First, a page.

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Giovanni Battista Tiepolo
(Venice, Italy, 1696 - 1770, Madrid, Spain)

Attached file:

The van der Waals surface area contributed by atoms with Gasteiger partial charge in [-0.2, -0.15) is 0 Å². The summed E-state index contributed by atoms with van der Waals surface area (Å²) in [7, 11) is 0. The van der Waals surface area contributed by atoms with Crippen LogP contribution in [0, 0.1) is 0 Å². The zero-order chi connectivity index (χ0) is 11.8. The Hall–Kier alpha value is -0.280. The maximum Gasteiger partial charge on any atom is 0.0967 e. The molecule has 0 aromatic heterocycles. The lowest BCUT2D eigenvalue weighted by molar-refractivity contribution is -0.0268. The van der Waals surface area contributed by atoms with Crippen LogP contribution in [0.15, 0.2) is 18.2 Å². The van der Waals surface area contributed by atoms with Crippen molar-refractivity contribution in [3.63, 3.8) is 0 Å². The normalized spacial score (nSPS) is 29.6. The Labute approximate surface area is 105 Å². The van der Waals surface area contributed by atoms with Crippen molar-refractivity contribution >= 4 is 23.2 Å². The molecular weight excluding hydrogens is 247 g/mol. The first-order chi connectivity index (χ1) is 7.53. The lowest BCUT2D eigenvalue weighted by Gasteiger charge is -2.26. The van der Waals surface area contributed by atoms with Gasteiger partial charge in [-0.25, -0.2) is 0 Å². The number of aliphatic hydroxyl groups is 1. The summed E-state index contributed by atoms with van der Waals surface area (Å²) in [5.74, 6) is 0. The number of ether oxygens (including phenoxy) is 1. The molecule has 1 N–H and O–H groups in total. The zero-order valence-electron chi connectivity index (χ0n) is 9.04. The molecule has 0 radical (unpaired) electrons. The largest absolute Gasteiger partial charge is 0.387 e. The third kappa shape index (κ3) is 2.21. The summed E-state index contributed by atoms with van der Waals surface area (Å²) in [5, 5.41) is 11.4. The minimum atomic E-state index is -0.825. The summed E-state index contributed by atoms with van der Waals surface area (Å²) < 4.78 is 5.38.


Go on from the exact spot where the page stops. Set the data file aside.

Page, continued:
Trained by a minor figure of the late Seicento, Tiepolo took his first stylistic direction from Piazzetta. Steadily he moved toward the bright palette and decorative sense of Sebastiano Ricci and reinforced his lessons by returning to 16th-century Venetian painting, Veronese in particular. With a manner of unparalleled amplitude, rhythm, and color coalescing during the 1730s, Tiepolo became the protagonist of his school’s second great age, the painter most sought across North Italy, and a determining influence upon developments in Central Europe, France, and later on Spain until the rise of Neo-classicism. He was extraordinarily prolific and convincing in all genres of painting, but brilliant above all in glorious decorative ensembles for numerous palaces and villas in the Veneto, at Udine (1726), Milan (7130s), Würzburg (1750-53), and Madrid (from 1762). Endlessly inventive variations upon the full repertory of Baroque themes, utterly personal in vocabulary and spontaneous in touch, Tiepolo’s drawings and etchings count among the finest achievements in their respective media. In many senses, Tiepolo is the last great Old Master.